Boehringer Ingelheim reported human pharma sales of €18.5 billion on Wednesday, led by type 2 diabetes and heart failure drug Jardiance and pulmonary fibrosis med Ofev. Jardiance sales reached €5.8 billion, growing 39% year over year, while Ofev took in €3.2 billion, notching its own 20.6% annual jump.

However, Boehringer is also looking ahead with its pipeline, estimating “In the next seven years the company expects about 20 regulatory approvals in human pharma.”

Mathai Mammen, FogPharma's next CEO

Math­ai Mam­men hands in J&J's R&D keys to lead Greg Ver­dine’s Fog­Phar­ma 

In the early 1990s, Mathai Mammen was a teaching assistant in Greg Verdine’s Science B46 course at Harvard. In June, the former R&D head at Johnson & Johnson will succeed Verdine as CEO, president and chair of FogPharma, the same month the seven-year-old biotech kickstarts its first clinical trial.

After leading R&D at one of the largest drugmakers in the world, taking the company through more than half a dozen drug approvals in the past few years, not to mention a Covid-19 vaccine race, Mammen departed J&J last month and will take the helm of a Cambridge, MA biotech attempting to go after what Verdine calls the “true emperor of all oncogenes” — beta-catenin.

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See­los Ther­a­peu­tics 'tem­porar­i­ly' stops study in rare neu­ro dis­or­der for busi­ness rea­sons

Microcap biotech Seelos Therapeutics is halting enrollment of its study in spinocerebellar ataxia type 3 (also known as Machado-Joseph disease) because of “financial considerations,” and in order to focus on other studies, the company said today, adding that the pause would be temporary.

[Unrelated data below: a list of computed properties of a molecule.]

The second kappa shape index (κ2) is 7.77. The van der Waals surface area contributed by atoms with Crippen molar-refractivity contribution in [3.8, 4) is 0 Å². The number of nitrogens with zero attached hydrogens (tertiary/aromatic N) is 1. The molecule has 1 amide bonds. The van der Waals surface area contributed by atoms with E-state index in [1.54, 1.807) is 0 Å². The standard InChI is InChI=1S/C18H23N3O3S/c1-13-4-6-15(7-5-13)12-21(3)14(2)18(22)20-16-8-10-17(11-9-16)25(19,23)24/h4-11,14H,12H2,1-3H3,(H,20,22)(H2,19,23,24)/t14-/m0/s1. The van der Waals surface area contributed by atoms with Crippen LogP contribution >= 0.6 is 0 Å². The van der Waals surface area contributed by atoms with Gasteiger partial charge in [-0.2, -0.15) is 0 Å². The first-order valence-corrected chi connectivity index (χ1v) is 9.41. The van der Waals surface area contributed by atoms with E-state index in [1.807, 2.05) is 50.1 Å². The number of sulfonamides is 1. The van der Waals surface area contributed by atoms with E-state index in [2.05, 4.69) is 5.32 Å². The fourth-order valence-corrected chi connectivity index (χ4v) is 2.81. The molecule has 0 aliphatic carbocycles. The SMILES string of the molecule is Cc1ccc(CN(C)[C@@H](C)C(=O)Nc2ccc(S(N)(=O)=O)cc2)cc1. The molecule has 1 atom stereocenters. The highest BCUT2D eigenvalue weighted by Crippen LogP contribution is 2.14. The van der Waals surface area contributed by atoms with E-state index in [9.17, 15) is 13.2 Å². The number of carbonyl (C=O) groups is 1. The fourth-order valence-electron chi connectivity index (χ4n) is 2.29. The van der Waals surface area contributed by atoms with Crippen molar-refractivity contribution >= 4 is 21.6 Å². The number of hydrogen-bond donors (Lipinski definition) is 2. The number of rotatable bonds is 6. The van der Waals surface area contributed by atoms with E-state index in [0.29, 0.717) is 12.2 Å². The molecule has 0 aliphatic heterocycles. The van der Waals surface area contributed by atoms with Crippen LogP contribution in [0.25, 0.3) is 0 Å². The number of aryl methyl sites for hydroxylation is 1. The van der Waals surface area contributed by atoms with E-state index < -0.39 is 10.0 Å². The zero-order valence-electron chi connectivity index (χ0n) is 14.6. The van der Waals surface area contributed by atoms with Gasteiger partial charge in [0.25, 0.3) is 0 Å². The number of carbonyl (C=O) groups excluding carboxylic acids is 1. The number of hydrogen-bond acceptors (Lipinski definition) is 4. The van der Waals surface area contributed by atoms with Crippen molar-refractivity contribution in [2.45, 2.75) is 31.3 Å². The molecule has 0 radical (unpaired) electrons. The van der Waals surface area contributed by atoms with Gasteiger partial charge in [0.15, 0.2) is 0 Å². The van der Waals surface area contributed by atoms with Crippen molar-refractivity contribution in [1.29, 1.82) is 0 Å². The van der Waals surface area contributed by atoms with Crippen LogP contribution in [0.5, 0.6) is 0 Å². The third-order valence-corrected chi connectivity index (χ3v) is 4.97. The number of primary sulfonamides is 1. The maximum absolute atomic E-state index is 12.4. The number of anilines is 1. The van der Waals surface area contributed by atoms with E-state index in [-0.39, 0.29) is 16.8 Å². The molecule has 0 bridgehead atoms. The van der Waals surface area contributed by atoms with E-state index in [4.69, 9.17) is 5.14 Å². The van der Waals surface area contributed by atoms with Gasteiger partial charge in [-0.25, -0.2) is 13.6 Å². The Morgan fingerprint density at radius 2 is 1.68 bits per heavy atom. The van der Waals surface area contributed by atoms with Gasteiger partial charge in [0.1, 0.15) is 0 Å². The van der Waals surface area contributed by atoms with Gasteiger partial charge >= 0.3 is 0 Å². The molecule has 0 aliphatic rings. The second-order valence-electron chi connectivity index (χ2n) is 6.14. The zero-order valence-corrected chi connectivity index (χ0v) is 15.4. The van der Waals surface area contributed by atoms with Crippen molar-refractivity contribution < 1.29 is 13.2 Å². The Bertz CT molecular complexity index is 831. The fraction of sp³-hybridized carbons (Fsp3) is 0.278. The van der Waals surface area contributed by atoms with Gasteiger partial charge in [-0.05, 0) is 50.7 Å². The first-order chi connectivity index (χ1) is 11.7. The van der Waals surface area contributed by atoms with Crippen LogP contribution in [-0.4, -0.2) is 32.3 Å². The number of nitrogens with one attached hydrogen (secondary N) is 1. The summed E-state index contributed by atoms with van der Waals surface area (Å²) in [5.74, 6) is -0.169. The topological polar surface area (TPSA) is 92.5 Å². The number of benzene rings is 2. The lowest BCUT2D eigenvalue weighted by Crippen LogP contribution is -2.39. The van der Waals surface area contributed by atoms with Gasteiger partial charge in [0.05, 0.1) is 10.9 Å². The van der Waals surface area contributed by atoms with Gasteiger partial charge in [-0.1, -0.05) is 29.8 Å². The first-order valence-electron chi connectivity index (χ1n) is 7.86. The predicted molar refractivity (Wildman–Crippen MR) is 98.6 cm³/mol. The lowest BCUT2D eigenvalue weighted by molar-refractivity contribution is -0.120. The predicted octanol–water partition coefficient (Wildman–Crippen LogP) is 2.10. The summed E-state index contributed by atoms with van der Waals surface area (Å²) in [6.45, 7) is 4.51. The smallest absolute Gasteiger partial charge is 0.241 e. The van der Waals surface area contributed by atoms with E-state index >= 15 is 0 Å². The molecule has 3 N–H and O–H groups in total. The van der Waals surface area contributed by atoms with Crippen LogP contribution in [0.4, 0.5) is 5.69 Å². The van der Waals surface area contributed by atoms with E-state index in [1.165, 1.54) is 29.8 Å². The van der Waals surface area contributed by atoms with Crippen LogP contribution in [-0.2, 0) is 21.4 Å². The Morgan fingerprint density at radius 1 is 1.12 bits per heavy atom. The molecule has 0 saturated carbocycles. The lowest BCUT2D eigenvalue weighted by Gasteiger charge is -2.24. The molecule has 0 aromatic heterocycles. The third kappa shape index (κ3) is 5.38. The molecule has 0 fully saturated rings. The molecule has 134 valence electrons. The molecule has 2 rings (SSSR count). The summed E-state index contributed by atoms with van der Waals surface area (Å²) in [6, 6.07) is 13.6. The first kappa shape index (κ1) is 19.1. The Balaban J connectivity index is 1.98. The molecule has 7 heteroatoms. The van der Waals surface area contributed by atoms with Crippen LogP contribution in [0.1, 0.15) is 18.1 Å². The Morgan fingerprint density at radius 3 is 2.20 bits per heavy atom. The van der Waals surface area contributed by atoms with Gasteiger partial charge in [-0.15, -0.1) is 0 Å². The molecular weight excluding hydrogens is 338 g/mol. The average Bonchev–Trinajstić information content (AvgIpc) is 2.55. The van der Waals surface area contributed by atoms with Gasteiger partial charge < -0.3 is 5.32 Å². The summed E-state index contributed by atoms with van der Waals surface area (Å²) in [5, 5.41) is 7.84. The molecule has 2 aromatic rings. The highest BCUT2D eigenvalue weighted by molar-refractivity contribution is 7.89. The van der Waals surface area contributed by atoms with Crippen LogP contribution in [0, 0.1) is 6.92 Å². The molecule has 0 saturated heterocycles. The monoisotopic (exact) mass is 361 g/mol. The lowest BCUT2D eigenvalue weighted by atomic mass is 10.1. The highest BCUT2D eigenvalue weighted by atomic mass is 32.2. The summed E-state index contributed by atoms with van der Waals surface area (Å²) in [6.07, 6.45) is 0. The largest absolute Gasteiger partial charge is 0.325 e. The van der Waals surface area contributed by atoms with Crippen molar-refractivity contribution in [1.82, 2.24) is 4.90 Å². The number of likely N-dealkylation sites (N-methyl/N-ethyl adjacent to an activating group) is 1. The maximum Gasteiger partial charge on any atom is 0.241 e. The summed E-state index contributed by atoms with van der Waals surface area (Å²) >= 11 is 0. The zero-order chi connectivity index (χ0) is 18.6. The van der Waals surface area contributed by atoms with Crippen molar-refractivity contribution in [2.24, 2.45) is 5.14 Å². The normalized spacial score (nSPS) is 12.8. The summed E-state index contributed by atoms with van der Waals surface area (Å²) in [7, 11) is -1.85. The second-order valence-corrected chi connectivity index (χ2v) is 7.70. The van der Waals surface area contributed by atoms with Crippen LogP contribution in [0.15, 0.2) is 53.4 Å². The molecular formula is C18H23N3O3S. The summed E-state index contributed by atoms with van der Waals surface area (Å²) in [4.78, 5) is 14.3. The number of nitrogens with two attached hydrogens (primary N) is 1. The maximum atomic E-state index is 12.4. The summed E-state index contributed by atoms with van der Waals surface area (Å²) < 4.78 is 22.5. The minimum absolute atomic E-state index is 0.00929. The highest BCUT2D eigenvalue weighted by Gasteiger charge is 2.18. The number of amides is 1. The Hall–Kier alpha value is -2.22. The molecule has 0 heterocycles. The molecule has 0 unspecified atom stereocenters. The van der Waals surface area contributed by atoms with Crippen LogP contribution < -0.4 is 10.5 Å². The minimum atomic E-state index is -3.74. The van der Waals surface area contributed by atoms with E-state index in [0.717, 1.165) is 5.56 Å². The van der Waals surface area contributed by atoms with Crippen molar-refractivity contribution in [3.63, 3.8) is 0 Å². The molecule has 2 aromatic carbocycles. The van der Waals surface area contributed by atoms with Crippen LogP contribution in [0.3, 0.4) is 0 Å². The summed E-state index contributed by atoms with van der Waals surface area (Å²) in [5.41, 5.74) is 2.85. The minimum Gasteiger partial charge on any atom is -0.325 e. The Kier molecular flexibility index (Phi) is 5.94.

The study will continue with the patients who have already enrolled, and the data from them will be used to decide whether to continue enrolling others in the future.

FDA ap­proves Nar­can opi­oid over­dose re­ver­sal spray for over-the-counter sale

The FDA today approved Emergent BioSolutions’ Narcan brand naloxone nasal spray for over-the-counter sales. The nod was expected and comes on the heels of a unanimous 19-0 advisory committee vote in favor of approval last month.

The move to OTC means the opioid overdose reversal agent will now be available on grocery, convenience and gas stations shelves, as well as potentially for purchase online.

J&J bows out of RSV vac­cine race, end­ing PhI­II study and ced­ing to Pfiz­er, GSK

Johnson & Johnson announced Wednesday morning it is ending development of its adult RSV vaccine that was in the middle of a 27,200-patient trial, giving up a big slice of what’s expected to be the next multibillion-dollar pharma market.

The decision came down to the shifting RSV “competitive landscape,” a company spokesperson tells Endpoints News, adding the “breadth of options” was much different than when J&J first started its pivotal study. The spokesperson declined to comment on the Phase III data, saying only the shot is undergoing an “ongoing assessment.”